The latest release from Tableau, Tableau 9.0 touts a lot of new features that make wrangling with data a whole lot easier. One of the more significant of these features is the support provided by Tableau for Regular Expressions. So, what are Regular Expressions and why is Tableau’s support for regular expressions significant?

Regex

Regular expressions are wildcards on steroids. They are a pattern matching format for strings with an incredible amount of customization thrown in. Most of us would have felt the need to separate the phone number or an email id that is part of the data in a single cell. If the required number or email id was in the beginning or end we could have used left() or right()  function to extract them, but what if they are in the middle or if their positioning within the cell was random. Even if they were in the beginning or end of the cell, there is the unanswered question of the number that you would pass as argument to the function. A phone number will probably have the same number of digits but the number of characters in an email id is highly variable.

In such cases, Tableau’s support for regular expression saves us a great deal of time and effort. A phone number, email id or a zip code follows a particular format. An email id is usually of the format xyz@abc.com, a phone number or a zip code is usually a sequence of digits more often than not separated by a hyphen. It is these patterns that we leverage within Tableau to manipulate strings using regular expressions.

Tableau regular expressions

The pattern for catching an email id is [A-Za-z0-9._%+-]+@[A-Za-z0-9.-]+\.[a-z]{2,4}). Let me explain this in detail.

  • [A-Za-z0-9._%+-] represents the set of characters before the @ symbol.+ represents that there can be one or more of the preceding character meaning one or more of the character types represented between the square brackets.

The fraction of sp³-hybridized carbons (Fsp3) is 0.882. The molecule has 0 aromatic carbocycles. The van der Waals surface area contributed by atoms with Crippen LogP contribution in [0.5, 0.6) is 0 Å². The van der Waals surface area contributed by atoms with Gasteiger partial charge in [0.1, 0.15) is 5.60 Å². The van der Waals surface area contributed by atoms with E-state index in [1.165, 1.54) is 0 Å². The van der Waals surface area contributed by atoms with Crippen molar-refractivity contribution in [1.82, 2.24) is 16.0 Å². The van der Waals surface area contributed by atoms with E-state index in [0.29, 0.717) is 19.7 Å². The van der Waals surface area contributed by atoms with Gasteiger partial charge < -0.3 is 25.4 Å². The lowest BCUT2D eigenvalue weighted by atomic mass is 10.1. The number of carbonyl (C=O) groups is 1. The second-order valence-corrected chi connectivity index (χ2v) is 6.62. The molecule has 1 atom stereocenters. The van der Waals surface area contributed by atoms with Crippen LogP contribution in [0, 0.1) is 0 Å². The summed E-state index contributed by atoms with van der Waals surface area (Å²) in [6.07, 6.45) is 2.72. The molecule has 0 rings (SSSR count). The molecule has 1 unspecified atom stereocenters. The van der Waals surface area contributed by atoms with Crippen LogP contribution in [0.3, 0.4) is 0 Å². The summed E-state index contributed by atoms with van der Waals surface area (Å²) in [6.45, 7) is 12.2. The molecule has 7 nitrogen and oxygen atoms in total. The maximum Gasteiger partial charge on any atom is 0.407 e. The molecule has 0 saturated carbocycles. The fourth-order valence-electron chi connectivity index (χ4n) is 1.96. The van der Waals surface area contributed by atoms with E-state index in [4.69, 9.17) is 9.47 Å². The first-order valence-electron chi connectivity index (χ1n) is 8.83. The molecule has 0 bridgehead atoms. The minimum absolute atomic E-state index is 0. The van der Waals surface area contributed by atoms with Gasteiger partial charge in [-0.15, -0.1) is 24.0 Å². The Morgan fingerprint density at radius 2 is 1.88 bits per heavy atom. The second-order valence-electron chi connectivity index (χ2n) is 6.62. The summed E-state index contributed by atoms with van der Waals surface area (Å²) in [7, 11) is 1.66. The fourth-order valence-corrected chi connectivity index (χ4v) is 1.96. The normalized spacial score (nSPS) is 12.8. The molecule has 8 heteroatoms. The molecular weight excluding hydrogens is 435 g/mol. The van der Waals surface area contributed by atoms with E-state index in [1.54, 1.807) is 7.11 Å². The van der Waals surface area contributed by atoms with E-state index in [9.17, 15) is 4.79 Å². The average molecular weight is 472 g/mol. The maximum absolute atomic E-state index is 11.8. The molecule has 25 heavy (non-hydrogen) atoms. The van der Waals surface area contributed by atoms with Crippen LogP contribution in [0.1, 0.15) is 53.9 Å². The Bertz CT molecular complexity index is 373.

• @ Represents the @ in the middle of an email id.
  • \. Represents the period in front of the domain name. The backslash is used because period is being a special character cannot be used natively.
  • [a-z]{2,4} represents that the domain name is made of alphabetical characters of length 2 to 4.

Tableau Regex

Let’s try out another use case for the Regex functions. Assume you have the order locations for different orders placed , you want to make sure you have the postal code to which you need to send your order deliveries to. You will have to analyse your order location string to find out if it has the required postal code. A postal code is a series of numerical charecters of length five. Let’s use REGEX_MATCH to validate each string.

REGEXP_MATCH

The REGEX function returns true if your order location string contains a series of five numeric characters thus validating your order location entry.

Regex function

Tableau 9.0 offers 4 functions  that leverage the power of regular expressions:

  • REGEX_EXTRACT(string,REGEX pattern) – Extracts the substring from a string field that matches the specified REGEX pattern.
  • REGEX_EXTRACT_NTH(string,REGEX pattern, index) – Returns the nth grouped substring in the string field where n is the index
  • REGEX_MATCH(string,REGEX pattern) – Returns True if the regex pattern is matched in the string field.
  • REGEX_REPLACE(string,REGEX pattern, replacement) – Replaces the matched pattern with the specified replacement text.

This is just a sample of what regular expressions are capable of. Further use cases include separating phone numbers and zip-codes from mixed data, reformatting data into a more presentable format ,testing the validity of a string entry and so on. regexr.com is a great place to learn more about regular expressions and to test out your regular expressions.

 

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